Hi I'm playing around with a traditional NLMS algorithm for acoustic echo cancellation. It seems like the NLMS algorithm have a hard time cancelling the echo as soon as the ERL level creeps above 0dB. Is that to be expected? The speaker signal is pure speech (no noise) and I have linearly filtered the speaker signal to have a simulated microphone signal. The adaptive filter order is 512 taps. I have made a test script which tests the NLMS algo with various step sizes ranging from very small (0.00001) to 1. For low step sizes nothing happens (the echo is not cancelled) and then at some point it just breaks (the error has a huge output ...like an impulse)... Is there a way to calculate the optimal step size given no interference (i.e. no near-end signal) and also given that there is some interference ?

# NLMS and ERL above 0dB

Started by ●June 7, 2012

Reply by ●June 7, 20122012-06-07

On 6/7/12 8:58 PM, Mauritz Jameson wrote:> Hi > > I'm playing around with a traditional NLMS algorithm for acoustic echo > cancellation. > > It seems like the NLMS algorithm have a hard time cancelling the echo > as soon as the ERL level creeps above 0dB.what's an ERL? echo <something> level?> Is that to be expected?if you are using an LMS filter to cancel an echo that is bigger than the direct sound, i wonder if the adaptation mechanism in the LMS filter might go unstable. dunno if the same happens for normalized LMS. the adaptation can be sorta modeled like a Markov process based on the cross-correlation of the input against uncorrected feedback path. it's been a while since i saw this set up. but it's kinda like a discrete-time state-variable control system with the LMS filter taps as the system states. -- r b-j rbj@audioimagination.com "Imagination is more important than knowledge."

Reply by ●June 8, 20122012-06-08

ERL is echo return loss... It's calculated in dB as 20*log10(var(echo signal) / var(speaker signal)) and it tells you how strong the echo is relative to its source. The algorithm I am using is described here: http://en.wikipedia.org/wiki/Least_mean_squares_filter#Normalised_least_mean_squares_filter_.28NLMS.29

Reply by ●June 8, 20122012-06-08

On 6/7/12 10:58 PM, robert bristow-johnson wrote:> On 6/7/12 8:58 PM, Mauritz Jameson wrote: >> >> I'm playing around with a traditional NLMS algorithm for acoustic echo >> cancellation. >> >> It seems like the NLMS algorithm have a hard time cancelling the echo >> as soon as the ERL level creeps above 0dB....>> Is that to be expected? > > if you are using an LMS filter to cancel an echo that is bigger than the > direct sound, i wonder if the adaptation mechanism in the LMS filter > might go unstable. dunno if the same happens for normalized LMS. > > the adaptation can be sorta modeled like a Markov process based on the > cross-correlation of the input against uncorrected feedback path. it's > been a while since i saw this set up. but it's kinda like a > discrete-time state-variable control system with the LMS filter taps as > the system states.so let's see if this is how it works. anyone is invited to point out any misconceptions here. L tap FIR coefficient vector at time n: H[n] = { h[0,n] h[1,n] h[2,n] ... h[L-1,n] } FIR states at time n: X[n] = { x[n] x[n-1] x[n-2] ... x[n-L+1] } "desired signal" that LMS is s'posed to converge to. LMS: L-1 y[n] = SUM{ h[k,n]*x[n-k] } k=0 e[n] = y[n] - d[n] h[k,n+1] = h[k,n] - mu*e[n]*x[n-k] where NLMS is the same except L-1 h[k,n+1] = h[k,n] - (mu*e[n]*x[n-k]) / (1/L SUM{ (x[n-i])^2 }) i=0 L-1 = h[k,n] - (mu*(y[n]-d[n])*x[n-k]) / (1/L SUM{ (x[n-i])^2 }) i=0 looking at the adaptation term, if you apply expectation values on the whole thing and be real sloppy with the math, you might get something like h[k,n+1] = h[k,n] - ( mu*(Ryx[k]-Rdx[k]) ) / (Rxx[0]) L-1 Rxx[k] = (1/L) * SUM{ x[n-i]*x[n-i-k] } i=0 L-1 Ryx[k] = (1/L) * SUM{ y[n-i]*x[n-i-k] } i=0 L-1 Rdx[k] = (1/L) * SUM{ d[n-i]*x[n-i-k] } i=0 furthermore, i think Ryx[k] can look something like L-1 L-1 Ryx[k] = (1/L) * SUM{ SUM{ h[j,n-i]*x[n-i-j]*x[n-i-k] } } i=0 j=0 L-1 Ryx[k] = SUM{ h[j,n]*Rxx[j-k] } j=0 h[k,n+1] = h[k,n] - SUM{ h[j,n]*mu*(Rxx[j-k]/Rxx[0]) } j minus something to do with Rdx[k]. so the state transition matrix (applied to the time-varying *coefficients*, h[k,n]) looks sorta like [ 1-mu mu*Rxx[1]/Rxx[0] mu*Rxx[2]/Rxx[0] ... ] [ mu*Rxx[1]/Rxx[0] 1-mu mu*Rxx[1]/Rxx[0] ... ] [ mu*Rxx[2]/Rxx[0] mu*Rxx[1]/Rxx[0] 1-mu ... ] [ ... ... ... ... ] and then you gotta ask yourself when that represents a stable system. and i don't remember how to do that anymore. if there is an Rxx[k] that represents a high correlation (which is what happens when the echo is very loud and delayed by k samples), i can see some elements of this state transition matrix get large and you might have a problem. if you slow down the adaptation by reducing the adaptation gain, mu, there should always be a point where the updating, although slow, should be stable. i know i was sloppy tossing around the expectation values in the summations. i don't mind if anyone gets more anal about this and fixes it. -- r b-j rbj@audioimagination.com "Imagination is more important than knowledge."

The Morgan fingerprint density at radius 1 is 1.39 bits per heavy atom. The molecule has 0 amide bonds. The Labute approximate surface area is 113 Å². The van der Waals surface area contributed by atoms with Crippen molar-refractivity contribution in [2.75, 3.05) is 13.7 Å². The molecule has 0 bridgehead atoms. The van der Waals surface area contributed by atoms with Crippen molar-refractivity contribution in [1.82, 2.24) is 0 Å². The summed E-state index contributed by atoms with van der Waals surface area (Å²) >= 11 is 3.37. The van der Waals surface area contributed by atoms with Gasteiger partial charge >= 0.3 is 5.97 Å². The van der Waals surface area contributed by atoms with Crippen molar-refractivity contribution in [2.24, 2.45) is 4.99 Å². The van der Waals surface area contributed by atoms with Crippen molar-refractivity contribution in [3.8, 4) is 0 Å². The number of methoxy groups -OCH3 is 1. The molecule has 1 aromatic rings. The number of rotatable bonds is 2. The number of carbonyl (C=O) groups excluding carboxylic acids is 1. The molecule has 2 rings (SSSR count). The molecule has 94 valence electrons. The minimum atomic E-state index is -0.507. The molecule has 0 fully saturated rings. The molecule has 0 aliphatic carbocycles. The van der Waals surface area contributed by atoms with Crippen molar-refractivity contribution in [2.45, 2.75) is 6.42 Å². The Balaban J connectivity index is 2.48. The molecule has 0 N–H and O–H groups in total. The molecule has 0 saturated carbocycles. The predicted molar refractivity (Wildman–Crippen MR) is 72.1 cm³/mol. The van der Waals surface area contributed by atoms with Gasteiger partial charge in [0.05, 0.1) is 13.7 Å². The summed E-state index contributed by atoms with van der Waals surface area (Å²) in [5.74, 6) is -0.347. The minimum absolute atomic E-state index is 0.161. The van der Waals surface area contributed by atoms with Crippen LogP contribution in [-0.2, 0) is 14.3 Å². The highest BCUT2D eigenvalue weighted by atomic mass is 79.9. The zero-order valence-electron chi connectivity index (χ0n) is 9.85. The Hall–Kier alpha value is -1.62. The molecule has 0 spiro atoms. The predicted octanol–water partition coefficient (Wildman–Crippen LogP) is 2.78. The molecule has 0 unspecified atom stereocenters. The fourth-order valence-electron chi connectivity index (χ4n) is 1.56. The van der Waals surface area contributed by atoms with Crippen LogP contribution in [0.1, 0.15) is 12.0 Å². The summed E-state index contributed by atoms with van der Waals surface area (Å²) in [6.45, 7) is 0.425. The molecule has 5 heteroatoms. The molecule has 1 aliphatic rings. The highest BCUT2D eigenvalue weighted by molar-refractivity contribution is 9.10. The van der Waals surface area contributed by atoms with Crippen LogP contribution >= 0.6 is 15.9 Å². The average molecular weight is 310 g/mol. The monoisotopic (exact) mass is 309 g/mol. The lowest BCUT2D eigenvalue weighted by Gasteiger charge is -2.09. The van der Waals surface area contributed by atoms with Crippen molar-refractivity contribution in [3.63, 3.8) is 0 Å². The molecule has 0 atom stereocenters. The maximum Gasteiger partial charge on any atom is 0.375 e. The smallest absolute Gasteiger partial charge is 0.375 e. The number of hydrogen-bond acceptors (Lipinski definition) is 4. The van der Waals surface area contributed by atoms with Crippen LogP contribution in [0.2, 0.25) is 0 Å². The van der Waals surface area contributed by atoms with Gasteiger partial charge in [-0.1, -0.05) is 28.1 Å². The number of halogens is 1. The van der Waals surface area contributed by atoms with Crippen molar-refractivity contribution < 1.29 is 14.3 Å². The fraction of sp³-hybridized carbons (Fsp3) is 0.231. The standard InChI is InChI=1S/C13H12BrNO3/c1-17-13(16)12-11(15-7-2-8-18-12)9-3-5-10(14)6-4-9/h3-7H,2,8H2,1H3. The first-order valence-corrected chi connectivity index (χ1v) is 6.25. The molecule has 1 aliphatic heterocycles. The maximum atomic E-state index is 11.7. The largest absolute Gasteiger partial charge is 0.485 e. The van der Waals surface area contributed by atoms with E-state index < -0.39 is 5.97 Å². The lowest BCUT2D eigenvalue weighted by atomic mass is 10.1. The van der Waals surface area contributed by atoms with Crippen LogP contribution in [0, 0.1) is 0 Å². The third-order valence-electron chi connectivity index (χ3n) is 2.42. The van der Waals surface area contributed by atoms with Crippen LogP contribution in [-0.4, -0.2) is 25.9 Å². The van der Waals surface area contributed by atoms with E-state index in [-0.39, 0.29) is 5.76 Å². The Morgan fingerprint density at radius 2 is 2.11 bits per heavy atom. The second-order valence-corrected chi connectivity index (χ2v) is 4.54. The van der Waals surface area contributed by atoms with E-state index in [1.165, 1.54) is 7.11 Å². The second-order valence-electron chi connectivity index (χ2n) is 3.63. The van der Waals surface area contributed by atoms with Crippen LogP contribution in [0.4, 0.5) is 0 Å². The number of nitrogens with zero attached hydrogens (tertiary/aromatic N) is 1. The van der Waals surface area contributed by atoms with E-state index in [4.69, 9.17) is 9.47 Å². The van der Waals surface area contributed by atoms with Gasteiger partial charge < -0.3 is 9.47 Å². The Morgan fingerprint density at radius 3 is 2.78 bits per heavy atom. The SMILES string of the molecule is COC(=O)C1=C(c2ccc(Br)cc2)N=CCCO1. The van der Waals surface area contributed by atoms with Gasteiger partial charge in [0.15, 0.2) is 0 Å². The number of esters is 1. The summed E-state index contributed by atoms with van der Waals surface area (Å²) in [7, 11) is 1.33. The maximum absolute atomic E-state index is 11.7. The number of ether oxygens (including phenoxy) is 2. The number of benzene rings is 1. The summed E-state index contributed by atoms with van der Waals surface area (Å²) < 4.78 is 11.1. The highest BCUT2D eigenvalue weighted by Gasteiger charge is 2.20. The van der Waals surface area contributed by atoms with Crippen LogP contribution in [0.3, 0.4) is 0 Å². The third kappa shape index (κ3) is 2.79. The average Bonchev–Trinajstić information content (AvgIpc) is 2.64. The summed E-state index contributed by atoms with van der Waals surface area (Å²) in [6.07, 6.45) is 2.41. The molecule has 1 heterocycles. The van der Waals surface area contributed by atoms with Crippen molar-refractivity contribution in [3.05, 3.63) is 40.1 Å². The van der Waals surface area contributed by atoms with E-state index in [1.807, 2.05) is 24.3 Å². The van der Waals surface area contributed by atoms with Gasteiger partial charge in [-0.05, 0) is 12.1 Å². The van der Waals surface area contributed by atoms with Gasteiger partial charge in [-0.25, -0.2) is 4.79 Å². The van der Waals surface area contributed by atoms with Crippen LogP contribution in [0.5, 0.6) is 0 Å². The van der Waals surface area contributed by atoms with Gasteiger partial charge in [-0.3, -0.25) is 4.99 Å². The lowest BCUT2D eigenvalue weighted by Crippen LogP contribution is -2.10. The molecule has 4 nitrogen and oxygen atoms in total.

Reply by ●June 8, 20122012-06-08